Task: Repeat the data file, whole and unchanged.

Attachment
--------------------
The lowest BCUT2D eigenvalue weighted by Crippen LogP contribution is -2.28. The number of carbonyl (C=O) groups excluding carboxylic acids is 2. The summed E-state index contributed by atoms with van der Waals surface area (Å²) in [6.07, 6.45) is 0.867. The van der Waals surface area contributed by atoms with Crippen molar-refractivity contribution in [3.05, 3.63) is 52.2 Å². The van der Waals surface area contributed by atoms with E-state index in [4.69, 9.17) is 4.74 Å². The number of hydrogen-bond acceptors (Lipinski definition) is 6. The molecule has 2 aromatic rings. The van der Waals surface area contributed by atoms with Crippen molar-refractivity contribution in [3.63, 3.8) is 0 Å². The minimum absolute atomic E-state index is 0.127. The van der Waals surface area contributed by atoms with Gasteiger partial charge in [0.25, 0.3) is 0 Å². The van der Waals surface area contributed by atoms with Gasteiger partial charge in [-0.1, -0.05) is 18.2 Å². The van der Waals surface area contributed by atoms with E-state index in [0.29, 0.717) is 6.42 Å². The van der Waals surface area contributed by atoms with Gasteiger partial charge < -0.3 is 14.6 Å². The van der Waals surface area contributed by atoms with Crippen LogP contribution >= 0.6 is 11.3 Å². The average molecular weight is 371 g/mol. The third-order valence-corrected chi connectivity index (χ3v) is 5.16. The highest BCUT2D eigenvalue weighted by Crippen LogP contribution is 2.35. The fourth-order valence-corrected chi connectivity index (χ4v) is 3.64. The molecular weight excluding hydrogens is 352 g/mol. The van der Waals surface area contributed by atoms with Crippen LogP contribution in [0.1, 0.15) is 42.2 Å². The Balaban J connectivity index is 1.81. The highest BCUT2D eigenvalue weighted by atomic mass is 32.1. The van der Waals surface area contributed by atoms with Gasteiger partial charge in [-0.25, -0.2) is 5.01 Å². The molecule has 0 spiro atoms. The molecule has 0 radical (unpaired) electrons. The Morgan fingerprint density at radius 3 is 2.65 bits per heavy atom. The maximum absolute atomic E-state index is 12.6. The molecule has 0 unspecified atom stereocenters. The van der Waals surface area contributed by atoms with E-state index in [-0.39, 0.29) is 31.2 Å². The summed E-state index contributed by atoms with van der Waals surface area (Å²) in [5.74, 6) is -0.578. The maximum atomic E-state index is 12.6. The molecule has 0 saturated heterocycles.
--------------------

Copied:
The lowest BCUT2D eigenvalue weighted by Crippen LogP contribution is -2.28. The number of carbonyl (C=O) groups excluding carboxylic acids is 2. The summed E-state index contributed by atoms with van der Waals surface area (Å²) in [6.07, 6.45) is 0.867. The van der Waals surface area contributed by atoms with Crippen molar-refractivity contribution in [3.05, 3.63) is 52.2 Å². The van der Waals surface area contributed by atoms with E-state index in [4.69, 9.17) is 4.74 Å². The number of hydrogen-bond acceptors (Lipinski definition) is 6. The molecule has 2 aromatic rings. The van der Waals surface area contributed by atoms with Crippen molar-refractivity contribution in [3.63, 3.8) is 0 Å². The minimum absolute atomic E-state index is 0.127. The van der Waals surface area contributed by atoms with Gasteiger partial charge in [0.25, 0.3) is 0 Å². The van der Waals surface area contributed by atoms with Gasteiger partial charge in [-0.1, -0.05) is 18.2 Å². The van der Waals surface area contributed by atoms with E-state index in [0.29, 0.717) is 6.42 Å². The van der Waals surface area contributed by atoms with Gasteiger partial charge < -0.3 is 14.6 Å². The van der Waals surface area contributed by atoms with Crippen LogP contribution >= 0.6 is 11.3 Å². The average molecular weight is 371 g/mol. The third-order valence-corrected chi connectivity index (χ3v) is 5.16. The highest BCUT2D eigenvalue weighted by Crippen LogP contribution is 2.35. The fourth-order valence-corrected chi connectivity index (χ4v) is 3.64. The molecular weight excluding hydrogens is 352 g/mol. The van der Waals surface area contributed by atoms with Crippen LogP contribution in [0.1, 0.15) is 42.2 Å². The Balaban J connectivity index is 1.81. The highest BCUT2D eigenvalue weighted by atomic mass is 32.1. The van der Waals surface area contributed by atoms with Gasteiger partial charge in [-0.25, -0.2) is 5.01 Å². The molecule has 0 spiro atoms. The molecule has 0 radical (unpaired) electrons. The Morgan fingerprint density at radius 3 is 2.65 bits per heavy atom. The maximum absolute atomic E-state index is 12.6. The molecule has 0 unspecified atom stereocenters. The van der Waals surface area contributed by atoms with E-state index in [-0.39, 0.29) is 31.2 Å². The summed E-state index contributed by atoms with van der Waals surface area (Å²) in [5.74, 6) is -0.578. The maximum atomic E-state index is 12.6. The molecule has 0 saturated heterocycles.